The Washington Post declared Trump’s Beijing visit a “festival of flattery.” Jim McGregor, veteran China watcher and senior executive at consultancy APCO, said China had “played Trump like a fiddle.” China, he said, was “under the operative notion that, with Trump, flattery will get you everywhere.”
Schell’s view is more nuanced. He frets that Trump, despite his boasts about being a brilliant negotiator, is “so over-infatuated with his courtship, so hungry to ingratiate himself, and so eager to be bathed in acceptance that he had ended up being taken.”
But Schell also acknowledges the possibility that Trump’s praise for Xi may be a ploy. It is theoretically possible, he concedes, that the Trump White House “actually does have a stratagem that calls for Trump to continue making-nice and bonding with Xi at the top of the power pyramid to create as much ‘mutual trust’ as possible… while at the same time allowing other administration officials to begin pushing much harder on specific concrete issue areas on other levels below.”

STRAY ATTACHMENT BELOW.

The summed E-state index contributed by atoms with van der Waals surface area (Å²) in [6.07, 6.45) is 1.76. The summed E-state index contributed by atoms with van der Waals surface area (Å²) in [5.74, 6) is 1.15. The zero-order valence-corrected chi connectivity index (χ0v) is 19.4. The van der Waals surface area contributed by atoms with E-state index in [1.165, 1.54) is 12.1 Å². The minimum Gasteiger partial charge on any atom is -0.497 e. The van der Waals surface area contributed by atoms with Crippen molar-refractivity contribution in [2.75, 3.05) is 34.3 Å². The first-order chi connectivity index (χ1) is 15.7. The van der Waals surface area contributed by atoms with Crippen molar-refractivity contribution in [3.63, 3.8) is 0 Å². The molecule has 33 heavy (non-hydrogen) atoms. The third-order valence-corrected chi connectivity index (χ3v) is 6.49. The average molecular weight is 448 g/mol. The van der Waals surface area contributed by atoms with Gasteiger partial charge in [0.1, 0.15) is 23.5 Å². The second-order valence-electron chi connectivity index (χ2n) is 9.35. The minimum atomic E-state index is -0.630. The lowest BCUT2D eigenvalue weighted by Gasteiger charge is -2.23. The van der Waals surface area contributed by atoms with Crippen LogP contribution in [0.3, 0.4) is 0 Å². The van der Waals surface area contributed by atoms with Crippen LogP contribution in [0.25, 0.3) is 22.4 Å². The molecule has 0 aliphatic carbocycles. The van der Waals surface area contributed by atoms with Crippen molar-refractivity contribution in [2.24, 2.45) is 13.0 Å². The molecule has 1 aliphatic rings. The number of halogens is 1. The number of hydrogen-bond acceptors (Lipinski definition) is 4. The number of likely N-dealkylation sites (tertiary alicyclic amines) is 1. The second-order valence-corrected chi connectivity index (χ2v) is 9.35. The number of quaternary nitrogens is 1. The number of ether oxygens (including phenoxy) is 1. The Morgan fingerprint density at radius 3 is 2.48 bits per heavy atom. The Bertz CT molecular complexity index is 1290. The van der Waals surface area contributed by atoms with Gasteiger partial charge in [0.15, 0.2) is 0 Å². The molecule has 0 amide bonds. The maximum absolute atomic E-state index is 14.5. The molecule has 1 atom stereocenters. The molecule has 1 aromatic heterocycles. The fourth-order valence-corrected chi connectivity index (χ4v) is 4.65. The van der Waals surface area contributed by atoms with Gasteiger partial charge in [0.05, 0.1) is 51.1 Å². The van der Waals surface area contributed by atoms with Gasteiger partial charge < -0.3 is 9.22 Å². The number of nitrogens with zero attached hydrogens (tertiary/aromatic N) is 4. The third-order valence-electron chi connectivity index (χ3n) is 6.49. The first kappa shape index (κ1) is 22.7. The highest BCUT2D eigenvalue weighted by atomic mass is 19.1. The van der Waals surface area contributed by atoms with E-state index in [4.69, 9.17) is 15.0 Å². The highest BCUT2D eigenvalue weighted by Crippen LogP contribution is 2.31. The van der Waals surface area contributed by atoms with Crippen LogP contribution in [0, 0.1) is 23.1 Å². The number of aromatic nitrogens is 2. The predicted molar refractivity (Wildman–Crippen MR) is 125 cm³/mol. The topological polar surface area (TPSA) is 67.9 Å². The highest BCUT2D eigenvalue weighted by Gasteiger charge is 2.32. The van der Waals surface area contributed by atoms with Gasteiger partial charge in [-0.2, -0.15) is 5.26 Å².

Schell thinks the latter scenario is unlikely. My view, for what it’s worth, is that global business leaders would do well to give Trump the benefit of the doubt—at least for the next few months.
More China news below.
Trump in China
Trump’s “miracle” deals. More than $250 billion in business deals were secured after Trump’s week in China as the president seeks to correct the $350 billion trade deficit between the two countries, according to Commerce Secretary Wilbur Ross. These include an agreement by China Petrochemical Corp. to help develop a $43 billion liquefied natural gas project in Alaska and a $37 billion aircraft order from Boeing. However, observers point out that a large number of these were in the form of nonbinding memoranda of understanding and include existing agreements with Chinese partners. Bloomberg
Over the Firewall. President Donald Trump managed to circumvent the “Great Firewall” of China during his visit as he fired off a late-night tweet in Beijing to thank host Xi Jinping. Trump is the first foreign diplomat to be given a rare tour and private dinner in the Forbidden City since the People’s Republic of China was founded in 1949. Reuters